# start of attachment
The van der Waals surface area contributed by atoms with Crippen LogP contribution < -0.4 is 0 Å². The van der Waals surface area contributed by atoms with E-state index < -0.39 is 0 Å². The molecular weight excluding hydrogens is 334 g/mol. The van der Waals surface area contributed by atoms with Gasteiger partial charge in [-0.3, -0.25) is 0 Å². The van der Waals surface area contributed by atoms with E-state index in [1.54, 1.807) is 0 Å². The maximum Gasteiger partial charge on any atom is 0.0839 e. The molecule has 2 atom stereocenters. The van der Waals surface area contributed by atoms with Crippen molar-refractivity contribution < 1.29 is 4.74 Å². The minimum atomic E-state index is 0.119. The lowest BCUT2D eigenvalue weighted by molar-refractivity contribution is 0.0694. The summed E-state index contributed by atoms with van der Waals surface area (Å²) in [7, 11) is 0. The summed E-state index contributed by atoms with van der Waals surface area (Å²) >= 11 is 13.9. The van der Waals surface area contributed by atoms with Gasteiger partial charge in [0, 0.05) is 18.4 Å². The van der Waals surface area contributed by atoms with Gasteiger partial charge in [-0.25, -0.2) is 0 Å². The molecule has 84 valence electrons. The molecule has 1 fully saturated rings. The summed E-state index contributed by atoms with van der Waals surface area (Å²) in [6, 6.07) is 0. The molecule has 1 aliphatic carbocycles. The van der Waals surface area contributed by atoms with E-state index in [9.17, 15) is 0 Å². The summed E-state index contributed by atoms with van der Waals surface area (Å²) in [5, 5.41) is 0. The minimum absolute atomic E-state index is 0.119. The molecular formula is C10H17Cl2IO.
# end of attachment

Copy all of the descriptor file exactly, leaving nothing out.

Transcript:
The van der Waals surface area contributed by atoms with Crippen LogP contribution < -0.4 is 0 Å². The van der Waals surface area contributed by atoms with E-state index < -0.39 is 0 Å². The molecular weight excluding hydrogens is 334 g/mol. The van der Waals surface area contributed by atoms with Gasteiger partial charge in [-0.3, -0.25) is 0 Å². The van der Waals surface area contributed by atoms with E-state index in [1.54, 1.807) is 0 Å². The maximum Gasteiger partial charge on any atom is 0.0839 e. The molecule has 2 atom stereocenters. The van der Waals surface area contributed by atoms with Crippen molar-refractivity contribution < 1.29 is 4.74 Å². The minimum atomic E-state index is 0.119. The lowest BCUT2D eigenvalue weighted by molar-refractivity contribution is 0.0694. The summed E-state index contributed by atoms with van der Waals surface area (Å²) in [7, 11) is 0. The summed E-state index contributed by atoms with van der Waals surface area (Å²) >= 11 is 13.9. The van der Waals surface area contributed by atoms with Gasteiger partial charge in [0, 0.05) is 18.4 Å². The van der Waals surface area contributed by atoms with Gasteiger partial charge in [-0.25, -0.2) is 0 Å². The molecule has 84 valence electrons. The molecule has 1 fully saturated rings. The summed E-state index contributed by atoms with van der Waals surface area (Å²) in [6, 6.07) is 0. The molecule has 1 aliphatic carbocycles. The van der Waals surface area contributed by atoms with E-state index in [9.17, 15) is 0 Å². The summed E-state index contributed by atoms with van der Waals surface area (Å²) in [5, 5.41) is 0. The minimum absolute atomic E-state index is 0.119. The molecular formula is C10H17Cl2IO.